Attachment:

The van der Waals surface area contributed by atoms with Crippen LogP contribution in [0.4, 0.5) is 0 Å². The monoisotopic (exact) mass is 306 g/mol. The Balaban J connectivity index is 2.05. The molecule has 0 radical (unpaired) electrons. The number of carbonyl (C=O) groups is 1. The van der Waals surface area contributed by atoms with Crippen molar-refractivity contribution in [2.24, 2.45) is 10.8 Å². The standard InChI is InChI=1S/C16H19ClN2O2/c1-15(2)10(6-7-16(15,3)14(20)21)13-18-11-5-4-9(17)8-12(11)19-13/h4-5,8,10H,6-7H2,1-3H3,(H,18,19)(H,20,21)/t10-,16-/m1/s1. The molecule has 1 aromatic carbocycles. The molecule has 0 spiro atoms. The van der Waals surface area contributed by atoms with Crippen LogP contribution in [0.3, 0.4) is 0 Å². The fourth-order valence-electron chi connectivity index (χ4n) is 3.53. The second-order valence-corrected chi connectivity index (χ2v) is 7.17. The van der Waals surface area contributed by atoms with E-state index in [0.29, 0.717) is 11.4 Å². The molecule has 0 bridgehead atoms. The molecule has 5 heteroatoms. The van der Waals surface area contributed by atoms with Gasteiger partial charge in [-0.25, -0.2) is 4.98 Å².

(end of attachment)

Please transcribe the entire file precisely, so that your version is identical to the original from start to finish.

The van der Waals surface area contributed by atoms with Crippen LogP contribution in [0.4, 0.5) is 0 Å². The monoisotopic (exact) mass is 306 g/mol. The Balaban J connectivity index is 2.05. The molecule has 0 radical (unpaired) electrons. The number of carbonyl (C=O) groups is 1. The van der Waals surface area contributed by atoms with Crippen molar-refractivity contribution in [2.24, 2.45) is 10.8 Å². The standard InChI is InChI=1S/C16H19ClN2O2/c1-15(2)10(6-7-16(15,3)14(20)21)13-18-11-5-4-9(17)8-12(11)19-13/h4-5,8,10H,6-7H2,1-3H3,(H,18,19)(H,20,21)/t10-,16-/m1/s1. The molecule has 1 aromatic carbocycles. The molecule has 0 spiro atoms. The van der Waals surface area contributed by atoms with Crippen LogP contribution in [0.3, 0.4) is 0 Å². The fourth-order valence-electron chi connectivity index (χ4n) is 3.53. The second-order valence-corrected chi connectivity index (χ2v) is 7.17. The van der Waals surface area contributed by atoms with E-state index in [0.29, 0.717) is 11.4 Å². The molecule has 0 bridgehead atoms. The molecule has 5 heteroatoms. The van der Waals surface area contributed by atoms with Gasteiger partial charge in [-0.25, -0.2) is 4.98 Å².